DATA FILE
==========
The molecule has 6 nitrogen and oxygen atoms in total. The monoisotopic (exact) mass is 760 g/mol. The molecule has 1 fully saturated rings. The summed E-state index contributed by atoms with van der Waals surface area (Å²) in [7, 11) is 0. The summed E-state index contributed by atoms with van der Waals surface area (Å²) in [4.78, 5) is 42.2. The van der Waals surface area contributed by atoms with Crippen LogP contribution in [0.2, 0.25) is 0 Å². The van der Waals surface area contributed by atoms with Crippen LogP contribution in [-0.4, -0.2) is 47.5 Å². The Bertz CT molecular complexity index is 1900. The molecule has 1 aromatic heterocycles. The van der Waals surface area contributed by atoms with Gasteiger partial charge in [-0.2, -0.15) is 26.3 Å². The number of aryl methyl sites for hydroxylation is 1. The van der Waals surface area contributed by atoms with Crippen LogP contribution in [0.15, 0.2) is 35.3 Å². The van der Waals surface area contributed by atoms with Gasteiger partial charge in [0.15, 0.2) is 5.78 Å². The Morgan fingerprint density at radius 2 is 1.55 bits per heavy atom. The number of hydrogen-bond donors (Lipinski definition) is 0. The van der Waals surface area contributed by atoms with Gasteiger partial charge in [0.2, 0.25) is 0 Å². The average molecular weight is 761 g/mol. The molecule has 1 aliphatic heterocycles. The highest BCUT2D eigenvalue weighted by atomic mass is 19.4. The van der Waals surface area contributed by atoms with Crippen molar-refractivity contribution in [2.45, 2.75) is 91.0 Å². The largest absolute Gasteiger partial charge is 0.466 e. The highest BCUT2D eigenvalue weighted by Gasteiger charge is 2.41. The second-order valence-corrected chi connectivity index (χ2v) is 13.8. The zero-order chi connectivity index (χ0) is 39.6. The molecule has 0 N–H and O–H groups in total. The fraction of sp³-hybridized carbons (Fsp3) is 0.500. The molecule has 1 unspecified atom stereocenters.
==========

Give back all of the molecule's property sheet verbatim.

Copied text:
The molecule has 6 nitrogen and oxygen atoms in total. The monoisotopic (exact) mass is 760 g/mol. The molecule has 1 fully saturated rings. The summed E-state index contributed by atoms with van der Waals surface area (Å²) in [7, 11) is 0. The summed E-state index contributed by atoms with van der Waals surface area (Å²) in [4.78, 5) is 42.2. The van der Waals surface area contributed by atoms with Crippen LogP contribution in [0.2, 0.25) is 0 Å². The van der Waals surface area contributed by atoms with Crippen LogP contribution in [-0.4, -0.2) is 47.5 Å². The Bertz CT molecular complexity index is 1900. The molecule has 1 aromatic heterocycles. The van der Waals surface area contributed by atoms with Gasteiger partial charge in [-0.2, -0.15) is 26.3 Å². The number of aryl methyl sites for hydroxylation is 1. The van der Waals surface area contributed by atoms with Crippen LogP contribution in [0.15, 0.2) is 35.3 Å². The van der Waals surface area contributed by atoms with Gasteiger partial charge in [0.15, 0.2) is 5.78 Å². The Morgan fingerprint density at radius 2 is 1.55 bits per heavy atom. The number of hydrogen-bond donors (Lipinski definition) is 0. The van der Waals surface area contributed by atoms with Gasteiger partial charge in [0.2, 0.25) is 0 Å². The average molecular weight is 761 g/mol. The molecule has 1 aliphatic heterocycles. The highest BCUT2D eigenvalue weighted by atomic mass is 19.4. The van der Waals surface area contributed by atoms with Crippen molar-refractivity contribution in [2.45, 2.75) is 91.0 Å². The largest absolute Gasteiger partial charge is 0.466 e. The highest BCUT2D eigenvalue weighted by Gasteiger charge is 2.41. The second-order valence-corrected chi connectivity index (χ2v) is 13.8. The zero-order chi connectivity index (χ0) is 39.6. The molecule has 0 N–H and O–H groups in total. The fraction of sp³-hybridized carbons (Fsp3) is 0.500. The molecule has 1 unspecified atom stereocenters.